What Does “6-Figures” Really Mean?

There are 260 work days in the year. If you work eight hours per day, that means you’re working 2,080 hours per year. If you want to make $100,000 take home income, you need to be making about $48 per hour.

The truth is, when you’re running your own business, there’s no way all of your hours are going to be billable. It’s more realistic for about five hours per day to be billable. That means, you really only have 1,300 billable hours per year (5 x 260). So, you need to be making at least $77/hour ($100,000/1,300) to get your take-home income up into the six figures.

Targeting $100 Per Hour

So, as we talk about building your own six-figure web design business, I don’t recommend hourly billing, but I am focusing on making at least $100/hour during your billable time.

$100,000 In Your Bank Account

When I talk about building a six-figure web design business, I mean you take home and put six figures in your bank account. I do NOT mean the gross revenue of the business is over $100,000. I mean, you actually keep at least $100,000.

What difference does it make if your business generates $100,000? Your business can generate $100,000 without any profit at all.

My 6-Figure Business Definition

So, when I talk about building your own six-figure web design business, I mean you make over $100,000 of personal income without employees, serving your own clients with websites and marketing while working out of your house with a laptop.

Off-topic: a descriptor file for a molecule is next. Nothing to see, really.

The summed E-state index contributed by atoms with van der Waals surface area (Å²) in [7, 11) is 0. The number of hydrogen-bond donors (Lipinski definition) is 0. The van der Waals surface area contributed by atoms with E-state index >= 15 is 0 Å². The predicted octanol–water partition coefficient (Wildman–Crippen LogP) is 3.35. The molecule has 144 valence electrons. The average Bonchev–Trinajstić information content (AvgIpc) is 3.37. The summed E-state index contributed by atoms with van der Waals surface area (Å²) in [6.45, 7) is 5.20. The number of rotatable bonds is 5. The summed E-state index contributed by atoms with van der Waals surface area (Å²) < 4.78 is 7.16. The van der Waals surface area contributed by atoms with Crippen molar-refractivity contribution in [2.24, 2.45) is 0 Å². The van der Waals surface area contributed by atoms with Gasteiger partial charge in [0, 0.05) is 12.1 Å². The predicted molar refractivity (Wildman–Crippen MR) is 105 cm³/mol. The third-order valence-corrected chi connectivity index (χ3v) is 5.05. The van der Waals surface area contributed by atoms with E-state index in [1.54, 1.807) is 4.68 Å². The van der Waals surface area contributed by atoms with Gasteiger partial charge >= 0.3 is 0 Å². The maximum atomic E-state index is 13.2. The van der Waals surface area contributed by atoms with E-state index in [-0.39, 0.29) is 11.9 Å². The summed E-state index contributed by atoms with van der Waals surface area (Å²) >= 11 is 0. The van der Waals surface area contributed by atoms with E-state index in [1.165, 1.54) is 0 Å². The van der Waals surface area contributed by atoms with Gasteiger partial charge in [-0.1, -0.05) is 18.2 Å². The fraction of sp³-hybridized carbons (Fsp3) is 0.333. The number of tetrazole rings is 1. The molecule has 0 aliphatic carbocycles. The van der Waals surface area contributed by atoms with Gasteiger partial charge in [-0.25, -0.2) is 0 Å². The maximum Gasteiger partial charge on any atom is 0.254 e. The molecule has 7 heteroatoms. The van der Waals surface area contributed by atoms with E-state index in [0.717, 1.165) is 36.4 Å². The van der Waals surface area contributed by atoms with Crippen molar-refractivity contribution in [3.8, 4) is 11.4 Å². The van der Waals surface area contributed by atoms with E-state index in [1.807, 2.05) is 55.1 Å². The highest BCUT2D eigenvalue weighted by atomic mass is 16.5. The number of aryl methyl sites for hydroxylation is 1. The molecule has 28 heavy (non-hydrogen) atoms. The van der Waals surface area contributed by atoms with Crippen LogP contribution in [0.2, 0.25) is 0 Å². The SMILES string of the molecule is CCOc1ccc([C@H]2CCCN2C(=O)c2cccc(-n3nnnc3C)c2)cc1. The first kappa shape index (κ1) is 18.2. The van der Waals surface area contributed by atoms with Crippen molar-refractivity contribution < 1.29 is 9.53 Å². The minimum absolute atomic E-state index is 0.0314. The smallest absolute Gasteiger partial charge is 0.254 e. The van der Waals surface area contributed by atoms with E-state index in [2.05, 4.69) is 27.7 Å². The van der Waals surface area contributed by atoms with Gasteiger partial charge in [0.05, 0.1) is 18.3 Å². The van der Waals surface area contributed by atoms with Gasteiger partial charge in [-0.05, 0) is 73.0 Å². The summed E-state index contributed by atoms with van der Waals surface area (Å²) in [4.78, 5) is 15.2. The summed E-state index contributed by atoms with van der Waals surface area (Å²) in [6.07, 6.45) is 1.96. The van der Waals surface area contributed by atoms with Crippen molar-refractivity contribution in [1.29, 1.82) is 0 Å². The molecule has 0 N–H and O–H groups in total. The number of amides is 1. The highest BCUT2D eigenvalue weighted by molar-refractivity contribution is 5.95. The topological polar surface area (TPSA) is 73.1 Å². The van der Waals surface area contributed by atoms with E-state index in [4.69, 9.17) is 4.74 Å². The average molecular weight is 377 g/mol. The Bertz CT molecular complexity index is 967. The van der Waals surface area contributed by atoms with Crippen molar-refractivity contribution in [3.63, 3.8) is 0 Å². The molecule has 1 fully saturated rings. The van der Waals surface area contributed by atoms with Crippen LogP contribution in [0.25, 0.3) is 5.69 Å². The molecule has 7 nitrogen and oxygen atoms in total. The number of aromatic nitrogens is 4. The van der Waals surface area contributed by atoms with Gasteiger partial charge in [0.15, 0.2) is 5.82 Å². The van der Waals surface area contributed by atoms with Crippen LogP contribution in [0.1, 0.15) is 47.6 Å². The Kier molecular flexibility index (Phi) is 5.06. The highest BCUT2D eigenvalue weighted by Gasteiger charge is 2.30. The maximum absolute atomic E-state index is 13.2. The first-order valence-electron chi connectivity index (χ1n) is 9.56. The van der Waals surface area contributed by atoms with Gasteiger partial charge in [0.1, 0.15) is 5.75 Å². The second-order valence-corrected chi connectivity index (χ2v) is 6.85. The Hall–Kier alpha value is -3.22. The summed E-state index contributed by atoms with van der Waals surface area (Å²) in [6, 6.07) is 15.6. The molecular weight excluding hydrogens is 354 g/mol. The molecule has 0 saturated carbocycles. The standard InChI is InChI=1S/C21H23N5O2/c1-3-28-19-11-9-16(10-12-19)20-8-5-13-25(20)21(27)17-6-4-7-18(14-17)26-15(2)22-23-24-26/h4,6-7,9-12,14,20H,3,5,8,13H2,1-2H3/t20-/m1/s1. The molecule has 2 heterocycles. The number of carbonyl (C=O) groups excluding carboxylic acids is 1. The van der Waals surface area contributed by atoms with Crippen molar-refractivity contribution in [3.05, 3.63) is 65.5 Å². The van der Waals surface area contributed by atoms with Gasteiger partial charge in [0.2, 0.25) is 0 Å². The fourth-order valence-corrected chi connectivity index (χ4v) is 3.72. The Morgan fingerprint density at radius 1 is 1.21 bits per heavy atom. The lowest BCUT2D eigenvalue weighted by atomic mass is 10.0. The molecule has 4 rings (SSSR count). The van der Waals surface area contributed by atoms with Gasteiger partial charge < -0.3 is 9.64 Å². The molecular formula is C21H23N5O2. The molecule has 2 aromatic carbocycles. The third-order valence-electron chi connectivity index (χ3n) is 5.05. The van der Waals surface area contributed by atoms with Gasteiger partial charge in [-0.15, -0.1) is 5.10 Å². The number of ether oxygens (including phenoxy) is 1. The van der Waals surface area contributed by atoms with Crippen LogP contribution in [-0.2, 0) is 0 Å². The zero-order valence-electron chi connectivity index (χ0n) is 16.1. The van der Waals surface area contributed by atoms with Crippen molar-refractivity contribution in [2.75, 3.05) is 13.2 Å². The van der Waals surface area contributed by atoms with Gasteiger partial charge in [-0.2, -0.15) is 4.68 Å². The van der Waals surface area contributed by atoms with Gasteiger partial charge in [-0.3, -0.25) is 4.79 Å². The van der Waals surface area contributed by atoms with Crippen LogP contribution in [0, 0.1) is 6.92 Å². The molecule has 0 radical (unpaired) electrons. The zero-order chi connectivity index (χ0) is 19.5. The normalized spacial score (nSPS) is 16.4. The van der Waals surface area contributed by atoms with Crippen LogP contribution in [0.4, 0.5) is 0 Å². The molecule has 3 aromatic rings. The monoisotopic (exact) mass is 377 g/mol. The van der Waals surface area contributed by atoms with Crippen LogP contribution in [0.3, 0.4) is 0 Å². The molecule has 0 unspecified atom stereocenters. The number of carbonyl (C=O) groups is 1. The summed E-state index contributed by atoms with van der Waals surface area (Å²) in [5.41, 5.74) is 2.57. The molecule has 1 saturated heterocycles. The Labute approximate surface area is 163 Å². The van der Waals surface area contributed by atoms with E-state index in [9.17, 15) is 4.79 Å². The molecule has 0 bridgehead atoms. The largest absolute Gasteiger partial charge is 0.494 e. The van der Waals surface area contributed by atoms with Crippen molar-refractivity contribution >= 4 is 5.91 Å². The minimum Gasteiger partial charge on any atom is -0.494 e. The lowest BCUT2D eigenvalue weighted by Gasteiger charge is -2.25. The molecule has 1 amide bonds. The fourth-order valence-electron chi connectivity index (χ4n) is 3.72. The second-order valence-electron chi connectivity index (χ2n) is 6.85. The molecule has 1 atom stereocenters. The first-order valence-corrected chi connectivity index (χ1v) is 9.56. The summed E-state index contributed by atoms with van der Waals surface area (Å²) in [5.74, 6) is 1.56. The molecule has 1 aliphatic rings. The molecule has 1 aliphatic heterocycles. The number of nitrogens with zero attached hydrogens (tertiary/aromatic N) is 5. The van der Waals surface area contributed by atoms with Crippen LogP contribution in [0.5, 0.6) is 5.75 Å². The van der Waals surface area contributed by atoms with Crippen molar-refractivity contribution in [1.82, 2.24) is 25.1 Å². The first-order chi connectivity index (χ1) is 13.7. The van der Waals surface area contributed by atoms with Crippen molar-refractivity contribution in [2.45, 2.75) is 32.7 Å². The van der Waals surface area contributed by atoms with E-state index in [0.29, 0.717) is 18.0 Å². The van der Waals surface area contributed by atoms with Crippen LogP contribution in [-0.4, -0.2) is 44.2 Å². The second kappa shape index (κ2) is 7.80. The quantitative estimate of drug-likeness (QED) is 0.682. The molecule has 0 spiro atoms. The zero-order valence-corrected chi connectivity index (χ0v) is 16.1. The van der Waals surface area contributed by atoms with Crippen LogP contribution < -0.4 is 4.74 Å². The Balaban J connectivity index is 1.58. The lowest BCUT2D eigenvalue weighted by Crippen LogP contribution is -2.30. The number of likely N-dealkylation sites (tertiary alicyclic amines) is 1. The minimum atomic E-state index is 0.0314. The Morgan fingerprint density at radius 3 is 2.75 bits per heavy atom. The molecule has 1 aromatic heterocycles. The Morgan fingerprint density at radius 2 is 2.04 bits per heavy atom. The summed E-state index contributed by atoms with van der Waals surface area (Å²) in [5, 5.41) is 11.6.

Now that we’re clear on what we’re doing, the more interesting question becomes how do you pull that off?

Mainstream Is Outdated

I personally don’t believe the mainstream approach to running web design business in the United States is a viable path to six figures anymore. There’s too much competition for garden-variety web design. The industry is commoditized. It’s virtually impossible to fill up your billable hours with $100/hour work.

Here’s why:

  • Finding clients consistently is extremely difficult
  • Too much non-billable time wasted on proposals
  • Generic “portfolios” don’t pull leads
  • Very low (if any) subscription revenue
  • Clients focused more on price than value

Problems To Solve

Solving these three problems is the key to building a true six-figure web design business.

  1. Better monthly plans
  2. Clients open to long-term relationships
  3. Stop wasting time writing overwhelming portfolios

Pricing

Stop pricing hours. Hourly billing for garden-variety web design is not a viable path to generating $100,000/year in 2023 and beyond. There are two other pricing models that are much better.

  1. Value-based pricing
  2. Stack subscriptions

Value Pricing

The idea behind value pricing is to charge between 10% and 30% of the total value the client will experience over the next 12 months for the project. Value comes from three basic categories:

  1. New revenue
  2. Saved expenses
  3. Emotional relief/satisfaction (desire)

I developed this value-based pricing calculator for web design if you want to dig into the details and come up with some actual numbers.

Stack Subscriptions

The most important thing to the client (and to me) is results. Getting actual, measurable results for the client involves the combination of multiple skills and services stacked up together.

For example, it’s not enough to just run Google Ads. There is a lot more going on than just the Google Ad Manager.

An ad campaign needs the following stack: